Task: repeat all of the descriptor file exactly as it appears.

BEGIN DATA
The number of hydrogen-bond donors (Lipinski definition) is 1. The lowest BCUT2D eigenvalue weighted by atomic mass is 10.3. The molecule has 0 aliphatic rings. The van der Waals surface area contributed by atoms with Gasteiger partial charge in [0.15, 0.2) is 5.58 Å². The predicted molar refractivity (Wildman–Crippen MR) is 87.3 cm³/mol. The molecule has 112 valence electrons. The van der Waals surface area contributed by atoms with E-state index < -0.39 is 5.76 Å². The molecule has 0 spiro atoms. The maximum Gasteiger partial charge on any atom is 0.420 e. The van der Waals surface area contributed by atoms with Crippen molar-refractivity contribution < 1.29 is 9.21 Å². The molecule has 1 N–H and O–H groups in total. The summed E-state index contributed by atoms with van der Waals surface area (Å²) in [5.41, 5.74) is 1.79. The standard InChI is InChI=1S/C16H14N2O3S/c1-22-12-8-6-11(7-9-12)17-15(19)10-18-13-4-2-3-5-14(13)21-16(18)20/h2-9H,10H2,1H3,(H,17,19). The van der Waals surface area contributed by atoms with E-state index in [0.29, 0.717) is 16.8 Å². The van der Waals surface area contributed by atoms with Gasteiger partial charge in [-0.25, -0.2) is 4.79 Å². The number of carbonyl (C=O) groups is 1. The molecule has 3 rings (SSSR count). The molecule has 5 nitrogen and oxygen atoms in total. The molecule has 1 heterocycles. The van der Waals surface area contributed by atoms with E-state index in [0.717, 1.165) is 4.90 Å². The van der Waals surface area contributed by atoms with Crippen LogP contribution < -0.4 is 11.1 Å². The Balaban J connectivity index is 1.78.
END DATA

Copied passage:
The number of hydrogen-bond donors (Lipinski definition) is 1. The lowest BCUT2D eigenvalue weighted by atomic mass is 10.3. The molecule has 0 aliphatic rings. The van der Waals surface area contributed by atoms with Gasteiger partial charge in [0.15, 0.2) is 5.58 Å². The predicted molar refractivity (Wildman–Crippen MR) is 87.3 cm³/mol. The molecule has 112 valence electrons. The van der Waals surface area contributed by atoms with E-state index < -0.39 is 5.76 Å². The molecule has 0 spiro atoms. The maximum Gasteiger partial charge on any atom is 0.420 e. The van der Waals surface area contributed by atoms with Crippen molar-refractivity contribution < 1.29 is 9.21 Å². The molecule has 1 N–H and O–H groups in total. The summed E-state index contributed by atoms with van der Waals surface area (Å²) in [5.41, 5.74) is 1.79. The standard InChI is InChI=1S/C16H14N2O3S/c1-22-12-8-6-11(7-9-12)17-15(19)10-18-13-4-2-3-5-14(13)21-16(18)20/h2-9H,10H2,1H3,(H,17,19). The van der Waals surface area contributed by atoms with E-state index in [0.29, 0.717) is 16.8 Å². The van der Waals surface area contributed by atoms with Gasteiger partial charge in [-0.25, -0.2) is 4.79 Å². The number of carbonyl (C=O) groups is 1. The molecule has 3 rings (SSSR count). The molecule has 5 nitrogen and oxygen atoms in total. The molecule has 1 heterocycles. The van der Waals surface area contributed by atoms with E-state index in [0.717, 1.165) is 4.90 Å². The van der Waals surface area contributed by atoms with Crippen LogP contribution < -0.4 is 11.1 Å². The Balaban J connectivity index is 1.78.